Tuesday, May 27, 2008

New "Learning Outcomes" Approved

I have been too busy to blog the last few weeks as the semester wound to a close, but today I'll post the new learning outcomes that seem to be official.  These are supposedly going to serve as the new basis for what we do here on campus.

These categories are broad and seemingly all encompassing.  I suppose they suggest that very specific, technical knowledge is secondary to more general competency, but it is hard to find much to talk about here.

According to LERT, these are going to lead to some significant changes in the way that we operate over the next couple of years.  The real issues are yet to come--will we really change the nature of General Education because of these outcomes?  Will these lead to some sort of standardized exit testing for UWO students?  Can reforms that failed twice before be accomplished now?  Will the Chancellor even stay around long enough to find out??   

Will we arrive back on campus in the fall with an agenda for real change?  Stay tuned. . . .

Knowledge of Human Cultures and the Physical and Natural World

• Through study in fine and performing arts, humanities, mathematics and science, and social science
Focused by engagement with big questions, both contemporary and enduring

Skills, both Intellectual and Practical, including

• Identification and objective evaluation of theories and assumptions
• Critical and creative thinking
• Written and oral communication
• Quantitative literacy
• Technology and information literacy
• Teamwork, leadership, and problem solving
Practiced extensively, across the curriculum, in the context of progressively more challenging problems, projects, and standards for performance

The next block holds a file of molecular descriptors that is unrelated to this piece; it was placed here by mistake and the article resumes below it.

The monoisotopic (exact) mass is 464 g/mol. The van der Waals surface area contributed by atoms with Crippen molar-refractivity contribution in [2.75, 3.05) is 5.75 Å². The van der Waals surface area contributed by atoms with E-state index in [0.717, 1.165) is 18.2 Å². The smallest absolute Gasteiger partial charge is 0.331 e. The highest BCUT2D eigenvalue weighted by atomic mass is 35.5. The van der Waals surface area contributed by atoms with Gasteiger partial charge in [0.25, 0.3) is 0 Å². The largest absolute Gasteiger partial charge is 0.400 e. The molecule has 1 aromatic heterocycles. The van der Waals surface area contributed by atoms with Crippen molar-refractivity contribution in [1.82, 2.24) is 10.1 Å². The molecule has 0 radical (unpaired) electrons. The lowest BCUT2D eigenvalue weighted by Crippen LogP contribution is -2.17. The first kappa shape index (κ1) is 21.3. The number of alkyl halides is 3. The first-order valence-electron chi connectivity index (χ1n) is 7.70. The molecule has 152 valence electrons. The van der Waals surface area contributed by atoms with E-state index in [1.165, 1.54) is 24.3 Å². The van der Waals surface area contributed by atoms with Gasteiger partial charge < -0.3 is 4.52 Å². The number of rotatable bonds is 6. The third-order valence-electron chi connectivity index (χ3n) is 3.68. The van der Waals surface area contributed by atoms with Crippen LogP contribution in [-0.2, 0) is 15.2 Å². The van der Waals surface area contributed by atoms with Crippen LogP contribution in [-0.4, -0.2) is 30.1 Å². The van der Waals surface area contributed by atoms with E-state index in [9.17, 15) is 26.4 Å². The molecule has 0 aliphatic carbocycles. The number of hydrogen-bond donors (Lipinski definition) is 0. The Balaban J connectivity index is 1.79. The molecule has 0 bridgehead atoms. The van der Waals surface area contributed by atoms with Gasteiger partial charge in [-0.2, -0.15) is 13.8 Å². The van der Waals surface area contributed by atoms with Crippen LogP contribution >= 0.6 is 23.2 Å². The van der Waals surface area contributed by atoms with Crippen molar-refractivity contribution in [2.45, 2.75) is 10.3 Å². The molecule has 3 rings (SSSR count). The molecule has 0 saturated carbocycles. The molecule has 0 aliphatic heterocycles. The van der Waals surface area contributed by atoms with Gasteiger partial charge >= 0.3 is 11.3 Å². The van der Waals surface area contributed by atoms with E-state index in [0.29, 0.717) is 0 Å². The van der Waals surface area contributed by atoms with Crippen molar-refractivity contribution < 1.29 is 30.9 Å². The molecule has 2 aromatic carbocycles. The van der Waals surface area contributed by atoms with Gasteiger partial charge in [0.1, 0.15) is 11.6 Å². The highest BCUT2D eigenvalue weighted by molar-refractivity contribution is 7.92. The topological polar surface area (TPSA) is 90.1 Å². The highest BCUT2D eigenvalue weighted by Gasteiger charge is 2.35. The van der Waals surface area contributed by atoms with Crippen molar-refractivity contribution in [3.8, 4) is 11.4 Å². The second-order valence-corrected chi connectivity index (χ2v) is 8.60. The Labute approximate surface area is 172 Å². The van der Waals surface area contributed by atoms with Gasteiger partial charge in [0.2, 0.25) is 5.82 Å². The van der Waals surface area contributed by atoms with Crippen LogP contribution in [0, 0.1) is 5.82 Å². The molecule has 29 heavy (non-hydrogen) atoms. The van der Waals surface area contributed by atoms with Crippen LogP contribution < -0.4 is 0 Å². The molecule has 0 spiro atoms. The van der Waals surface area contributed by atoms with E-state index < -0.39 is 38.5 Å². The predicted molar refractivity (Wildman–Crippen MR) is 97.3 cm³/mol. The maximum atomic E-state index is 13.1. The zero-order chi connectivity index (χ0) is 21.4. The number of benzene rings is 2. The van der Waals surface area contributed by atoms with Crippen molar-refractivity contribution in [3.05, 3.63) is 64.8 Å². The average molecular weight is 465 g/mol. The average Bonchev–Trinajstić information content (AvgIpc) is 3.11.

Responsibility, as Individuals and Communities, including

• Knowledge of sustainability and its applications
• Civic knowledge and engagement—local and global
• Intercultural knowledge and competence
• Ethical reasoning and action
• Foundations and skills for lifelong learning
Developed through real-world challenges and active involvement with diverse communities 

Learning: Integrated, Synthesized, and Advanced, including

• Synthesis and advanced accomplishment across general and specialized studies
Demonstrated through the application of knowledge, skills, and responsibilities to new settings and complex problems.  


Anonymous said...

very broad, very general. Virtually everything taught in gen ed at UWO now could be reinterpreted to fit the new guidelines.

Maybe I am too cynical but my guess is that the result will be business as usual pesented in a shiny new package

Anonymous said...

>Maybe I am too cynical but my guess is that the result will be business as usual pesented in a shiny new package<

I call that a "win-win situation."